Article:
5 Tips for Choosing the Right Rescue Dog


Adopting a dog is one of the most rewarding decisions a dog lover can make, and there is no shortage of dogs in need of homes.

But how do you choose the “best” dog for you and your family?

The following are some tips to get you started.

How to choose the right rescue dog

1. Find a rescue group or shelter first and then choose a dog.

If you’re interested in adopting a dog, I recommend you get approved to adopt through a specific organization before you choose a dog.

The problem is, people scroll through online profiles of dogs only to fall in love with “the one” based on looks or a few sentences. Sometimes this works out, but often it’s more complicated.

Rescue groups and shelters typically have extensive application processes, and it can take a week or two to get approved. Sometimes rescue groups reject applicants for whatever reason. Sometimes the dog you want is already adopted or just isn’t a good fit.

For all of these reasons, I recommend you apply to adopt a dog in general. Then, begin to work with that organization to find the best pet for your family.

2. Research breeds but remember all dogs are individuals.

A dog’s breed is only one factor in how she might behave.

“Breed can certainly tell you some things about a dog, but it is naive to rely on breed specifics to determine a good match for your family,” said jme Thomas, executive director of Motley Zoo Animal Rescue in Redmond, Wash.

She said a dog’s breed should be at least third on the list of importance after other factors such as the dog’s activity level, history and experience.

As an example, she said adopters often insist on smart dogs, like working dogs, but live in apartments and have more sedentary lives.

“Actually, smart dogs are harder to train because they have their own thinking capacity, whereas a ‘dumber’ dog probably will want to please you more and be less of an independent mind,” she said.

See our post, 5 Perks to Owning A Mixed-Breed Dog.

3. Consider the dog’s energy level.

The dog’s activity level is a really critical thing to address right off the bat, Thomas said.

If a dog you’re interested in has a foster home, it’s important to ask how active the dog is in the home, Thomas said. Is the dog “busy” most of the time? If so, is she finding things to do on her own or is she routinely requesting affection and interaction?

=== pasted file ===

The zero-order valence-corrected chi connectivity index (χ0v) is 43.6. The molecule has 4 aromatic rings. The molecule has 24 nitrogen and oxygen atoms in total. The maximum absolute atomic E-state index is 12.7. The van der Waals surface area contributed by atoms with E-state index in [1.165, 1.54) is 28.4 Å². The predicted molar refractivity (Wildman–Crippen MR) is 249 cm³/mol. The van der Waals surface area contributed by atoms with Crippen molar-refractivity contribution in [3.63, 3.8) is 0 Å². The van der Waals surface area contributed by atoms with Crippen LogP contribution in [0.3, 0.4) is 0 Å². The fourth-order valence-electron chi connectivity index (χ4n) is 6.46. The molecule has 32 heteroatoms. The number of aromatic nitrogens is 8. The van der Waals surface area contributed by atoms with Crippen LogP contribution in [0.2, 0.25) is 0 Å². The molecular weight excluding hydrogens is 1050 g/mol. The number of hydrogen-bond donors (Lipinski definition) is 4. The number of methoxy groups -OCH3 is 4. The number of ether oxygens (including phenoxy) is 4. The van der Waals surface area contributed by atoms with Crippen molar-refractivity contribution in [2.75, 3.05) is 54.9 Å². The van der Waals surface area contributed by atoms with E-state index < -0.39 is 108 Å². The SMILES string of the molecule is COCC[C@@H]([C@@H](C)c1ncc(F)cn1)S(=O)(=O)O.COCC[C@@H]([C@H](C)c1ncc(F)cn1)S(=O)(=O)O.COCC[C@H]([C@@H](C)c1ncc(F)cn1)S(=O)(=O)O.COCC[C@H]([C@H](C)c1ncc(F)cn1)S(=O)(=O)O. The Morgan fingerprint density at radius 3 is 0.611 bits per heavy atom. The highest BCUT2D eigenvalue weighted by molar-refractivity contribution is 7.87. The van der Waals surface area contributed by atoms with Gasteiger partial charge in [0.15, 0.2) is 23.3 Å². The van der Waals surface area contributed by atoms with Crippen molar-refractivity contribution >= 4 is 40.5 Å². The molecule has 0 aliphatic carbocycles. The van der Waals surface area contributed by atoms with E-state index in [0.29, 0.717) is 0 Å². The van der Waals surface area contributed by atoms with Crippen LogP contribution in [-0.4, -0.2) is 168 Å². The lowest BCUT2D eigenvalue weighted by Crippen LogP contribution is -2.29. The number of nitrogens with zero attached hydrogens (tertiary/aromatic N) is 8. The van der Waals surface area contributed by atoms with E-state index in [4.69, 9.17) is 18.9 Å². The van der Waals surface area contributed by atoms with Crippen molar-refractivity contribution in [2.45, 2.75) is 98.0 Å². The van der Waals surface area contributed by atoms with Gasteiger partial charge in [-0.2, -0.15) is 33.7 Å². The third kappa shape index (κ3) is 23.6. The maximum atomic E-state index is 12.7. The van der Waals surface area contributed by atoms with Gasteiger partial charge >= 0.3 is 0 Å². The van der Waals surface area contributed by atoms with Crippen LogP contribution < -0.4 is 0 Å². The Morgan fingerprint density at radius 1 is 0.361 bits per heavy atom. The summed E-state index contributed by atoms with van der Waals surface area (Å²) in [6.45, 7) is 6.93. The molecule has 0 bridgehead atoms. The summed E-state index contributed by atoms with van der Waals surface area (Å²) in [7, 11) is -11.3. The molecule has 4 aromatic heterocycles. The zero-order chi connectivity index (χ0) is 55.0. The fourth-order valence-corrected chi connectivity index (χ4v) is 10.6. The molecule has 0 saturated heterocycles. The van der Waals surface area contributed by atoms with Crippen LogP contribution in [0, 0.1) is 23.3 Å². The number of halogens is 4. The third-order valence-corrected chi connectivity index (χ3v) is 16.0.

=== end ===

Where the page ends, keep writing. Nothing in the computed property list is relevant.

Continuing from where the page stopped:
“A person who wants a busy dog that ‘needs’ them a lot will require a very different dog than someone who wants a dog that more often than not hangs out contentedly on their own,” she said.

Thomas said it’s important to listen to what the foster family says as opposed to convincing yourself a specific dog will fit your interests and needs.

“Setting up the dog for success is critical,” she said. “A dog that doesn't meet your most basic need in terms of lifestyle will be a heartbreak for everyone.”

4. Ask about the dog’s experiences with kids and pets.

It’s important to ask about the dog’s history and experience with kids, dogs and cats, Thomas said.

Sometimes the rescue will have a longer history on the dog and sometimes it will have to rely on the information from the dog’s current foster home.

I would also ask for specific examples on how the dog behaves in various situations. For example:

  • How does the dog do when meeting a new dog vs. a dog she knows?
  • How does she do when greeting dogs on a leash vs. off the leash?
  • Has she been to a dog park, and how did that go?
  • Would she chase a cat that runs?

5. Puppies vs. adult dogs.

Finally, one of the most important things Thomas would like people to remember is that puppies will often grow up to be different dogs than their new owners hoped them to be.

On the other hand, an adult dog can be a better fit because you already know if the dog has had experience with kids, dogs or cats and if it’s gone well.

“All too often, people think they are capable of writing on a puppy's clean slate and getting the outcome they want,” Thomas said. “Sadly, so many people fall terribly short.”

Unfortunately, she has seen cases where puppies grow up with issues related to fear or aggression and are unable to stay with the families they grew up with.

When thinking about adopting a dog, Thomas recommends adopters ask themselves the following questions:

  • What kinds of activities do I hope to enjoy with the dog?
  • Where do I want to take the dog?
  • Do I want a dog that is very outgoing, or am I Ok with one that is shy?
  • Do I have puppy experience or do I want a dog with less maintenance?

While these are all very general tips, we hope it helps you brainstorm the kinds of questions you should be thinking about when adding a new dog to your family.

Good luck with your search, and congrats to anyone who has recently adopted a new dog!

What would you add to our list?

Want more tips on how you can help a rescue dog? Check out this blog.